Some questions stop me in my tracks and force me to examine my assumptions about the world. As mental models, I think they are very valuable tools in enabling one to step back from the default processes running in our heads and consider other perspectives. This is a running list of questions that have done that for me. Often, this is the only thing I take away from the books I consume, no matter what else the book is about.

When thinking about where you’re going, really look around at who you’ve been, who you are now, where you are now.
To begin to figure those things out, it’s helpful to reflect on questions like, “Have I been and am I being kind? Am I being curious? Am I leaning into difficult places?” That’s where I think our opportunity is.

Jerry Colonna, Reboot

A great commonality we all share is that we only have today to invest in what could outlive us. After today, there are no guarantees. As Mark taught me, every hour you devote to answering the question “What are you doing for others?” becomes something that gets to live on. Every morning, wake up and remind yourself: it’s not about me. Then ask yourself: How can I contribute to another person’s life today?

Tom Rath, It’s Not About You

The questions you ask shape the answers you find. “How much can we give?” was not the end of Dr. V’s querying. A journal entry from the 1980s, written in a series of eclectic questions (and with his trademark absence of question marks), illustrates how intertwined matters of service delivery, leadership, and spirituality are to Dr. V. It opens with the magnificent obsession he is known for: How to organize and build more hospitals like McDonalds. And then with no warning, it shifts to, How was Buddha able to organize in those days a religion that millions follow. This question dramatically changes the plane of inquiry. Other searching questions swiftly follow: Who were the leaders. How were they shaped. How did the disciples of Christ spread their mission around the world. And then a final question that he would ask in a thousand different ways: How do I become a perfect instrument.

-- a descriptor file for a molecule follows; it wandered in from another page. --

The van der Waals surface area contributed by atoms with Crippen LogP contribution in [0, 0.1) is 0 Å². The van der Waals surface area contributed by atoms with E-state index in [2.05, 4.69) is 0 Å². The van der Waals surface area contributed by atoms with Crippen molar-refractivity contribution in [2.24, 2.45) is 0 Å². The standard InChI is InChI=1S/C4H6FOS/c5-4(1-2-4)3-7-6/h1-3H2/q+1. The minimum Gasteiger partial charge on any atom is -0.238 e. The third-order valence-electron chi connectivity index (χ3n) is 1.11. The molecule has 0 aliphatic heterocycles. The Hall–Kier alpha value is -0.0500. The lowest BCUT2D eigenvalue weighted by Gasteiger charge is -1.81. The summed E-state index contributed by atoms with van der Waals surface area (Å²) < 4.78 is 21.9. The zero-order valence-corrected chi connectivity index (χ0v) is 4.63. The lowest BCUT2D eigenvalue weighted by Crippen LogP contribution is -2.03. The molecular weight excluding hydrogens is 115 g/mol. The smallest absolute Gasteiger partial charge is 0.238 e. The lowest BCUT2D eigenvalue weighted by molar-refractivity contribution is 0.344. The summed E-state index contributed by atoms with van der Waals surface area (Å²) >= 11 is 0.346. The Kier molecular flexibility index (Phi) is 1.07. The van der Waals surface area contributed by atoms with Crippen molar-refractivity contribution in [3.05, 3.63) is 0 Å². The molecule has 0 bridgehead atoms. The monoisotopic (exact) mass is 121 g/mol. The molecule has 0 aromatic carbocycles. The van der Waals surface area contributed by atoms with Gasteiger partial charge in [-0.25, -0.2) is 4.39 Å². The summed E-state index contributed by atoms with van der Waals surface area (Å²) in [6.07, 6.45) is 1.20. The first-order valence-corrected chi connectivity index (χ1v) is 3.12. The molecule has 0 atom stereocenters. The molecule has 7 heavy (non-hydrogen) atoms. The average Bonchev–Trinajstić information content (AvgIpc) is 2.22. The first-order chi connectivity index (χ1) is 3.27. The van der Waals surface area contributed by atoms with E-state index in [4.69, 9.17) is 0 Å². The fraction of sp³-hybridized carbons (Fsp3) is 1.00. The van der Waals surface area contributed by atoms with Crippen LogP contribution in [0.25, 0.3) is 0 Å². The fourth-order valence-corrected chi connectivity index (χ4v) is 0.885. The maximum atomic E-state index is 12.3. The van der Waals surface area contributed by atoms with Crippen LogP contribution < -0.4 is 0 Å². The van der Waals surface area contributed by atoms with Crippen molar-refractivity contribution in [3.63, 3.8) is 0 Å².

Dr.V, Infinite Vision

What Should You Spend Less Time Doing:

  1. What do I spend too much time doing?
  2. What bores me? What do I dread doing?
  3. What do I do that other people could do?
  4. Where do I procrastinate?
  5. What time-consuming activities do I repeat?
  6. Where do I usually make mistakes?

David Perrell

What You Should Spend More Time Doing:

  1. What gives me energy?
  2. What are my unique gifts in the world?
  3. What makes me feel alive?
  4. What puts me into a flow state?
  5. What feels like play to me, but looks like work to others?

David Perrell

We dabbled in enterprise, and we sucked at it. This is a humbling business. It’s really hard to be good. We asked ourselves, and every startup should ask itself, ‘What do you do better than others, and how does that concentration work in your favor? What do you do well?’

Dan Levitan, A Dozen Lessons for Entrepreneurs

The thing that worked best for me is to be relentlessly driven by the desire to solve problems I really care about, and to be open to changing my mind along the way when I learn new things. A lot of successful entrepreneurs do this. They pick a vision of something that’s important, and work as hard as they can to make it happen. Act as if you already know that you won’t fail. What would you do if you knew that you wouldn’t fail?

Sebastian Thurn, some reddit AMA

“How would you compete against yourself?” Every business should be thinking about what could threaten them since their competitors are almost certainly doing so. The mental exercise I am suggesting here is essentially a stress test: Ask yourself, “What would we do if we were our competitors?”

Vinod Khosla, A Dozen Lessons for Entrepreneurs

How will you measure you life?

Clayton Christensen